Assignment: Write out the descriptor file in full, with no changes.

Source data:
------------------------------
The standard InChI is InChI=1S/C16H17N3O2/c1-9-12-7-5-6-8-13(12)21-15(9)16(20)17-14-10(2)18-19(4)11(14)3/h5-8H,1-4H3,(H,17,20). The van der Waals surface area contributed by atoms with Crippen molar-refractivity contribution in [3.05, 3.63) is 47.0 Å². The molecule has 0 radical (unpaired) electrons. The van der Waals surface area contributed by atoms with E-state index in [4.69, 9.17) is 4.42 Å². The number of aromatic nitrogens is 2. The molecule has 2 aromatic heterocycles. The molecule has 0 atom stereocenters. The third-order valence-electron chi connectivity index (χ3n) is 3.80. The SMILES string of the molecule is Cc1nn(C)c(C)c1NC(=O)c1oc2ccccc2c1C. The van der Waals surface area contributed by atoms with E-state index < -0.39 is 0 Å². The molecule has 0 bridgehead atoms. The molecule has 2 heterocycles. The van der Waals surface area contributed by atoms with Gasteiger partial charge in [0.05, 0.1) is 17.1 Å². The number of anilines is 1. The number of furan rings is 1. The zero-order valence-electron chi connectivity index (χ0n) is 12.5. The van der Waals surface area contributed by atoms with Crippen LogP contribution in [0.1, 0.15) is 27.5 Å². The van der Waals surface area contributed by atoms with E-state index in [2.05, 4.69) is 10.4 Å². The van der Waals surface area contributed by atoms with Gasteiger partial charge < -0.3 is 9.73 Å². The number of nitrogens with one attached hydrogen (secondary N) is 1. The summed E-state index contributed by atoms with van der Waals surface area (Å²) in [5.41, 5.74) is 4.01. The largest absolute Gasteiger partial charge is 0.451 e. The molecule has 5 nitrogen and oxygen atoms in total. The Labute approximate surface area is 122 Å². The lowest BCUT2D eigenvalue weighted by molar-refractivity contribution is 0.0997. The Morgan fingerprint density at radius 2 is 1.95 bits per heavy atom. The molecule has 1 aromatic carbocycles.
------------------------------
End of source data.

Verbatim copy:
The standard InChI is InChI=1S/C16H17N3O2/c1-9-12-7-5-6-8-13(12)21-15(9)16(20)17-14-10(2)18-19(4)11(14)3/h5-8H,1-4H3,(H,17,20). The van der Waals surface area contributed by atoms with Crippen molar-refractivity contribution in [3.05, 3.63) is 47.0 Å². The molecule has 0 radical (unpaired) electrons. The van der Waals surface area contributed by atoms with E-state index in [4.69, 9.17) is 4.42 Å². The number of aromatic nitrogens is 2. The molecule has 2 aromatic heterocycles. The molecule has 0 atom stereocenters. The third-order valence-electron chi connectivity index (χ3n) is 3.80. The SMILES string of the molecule is Cc1nn(C)c(C)c1NC(=O)c1oc2ccccc2c1C. The van der Waals surface area contributed by atoms with E-state index < -0.39 is 0 Å². The molecule has 0 bridgehead atoms. The molecule has 2 heterocycles. The van der Waals surface area contributed by atoms with Gasteiger partial charge in [0.05, 0.1) is 17.1 Å². The number of anilines is 1. The number of furan rings is 1. The zero-order valence-electron chi connectivity index (χ0n) is 12.5. The van der Waals surface area contributed by atoms with Crippen LogP contribution in [0.1, 0.15) is 27.5 Å². The van der Waals surface area contributed by atoms with E-state index in [2.05, 4.69) is 10.4 Å². The van der Waals surface area contributed by atoms with Gasteiger partial charge < -0.3 is 9.73 Å². The number of nitrogens with one attached hydrogen (secondary N) is 1. The summed E-state index contributed by atoms with van der Waals surface area (Å²) in [5.41, 5.74) is 4.01. The largest absolute Gasteiger partial charge is 0.451 e. The molecule has 5 nitrogen and oxygen atoms in total. The Labute approximate surface area is 122 Å². The lowest BCUT2D eigenvalue weighted by molar-refractivity contribution is 0.0997. The Morgan fingerprint density at radius 2 is 1.95 bits per heavy atom. The molecule has 1 aromatic carbocycles.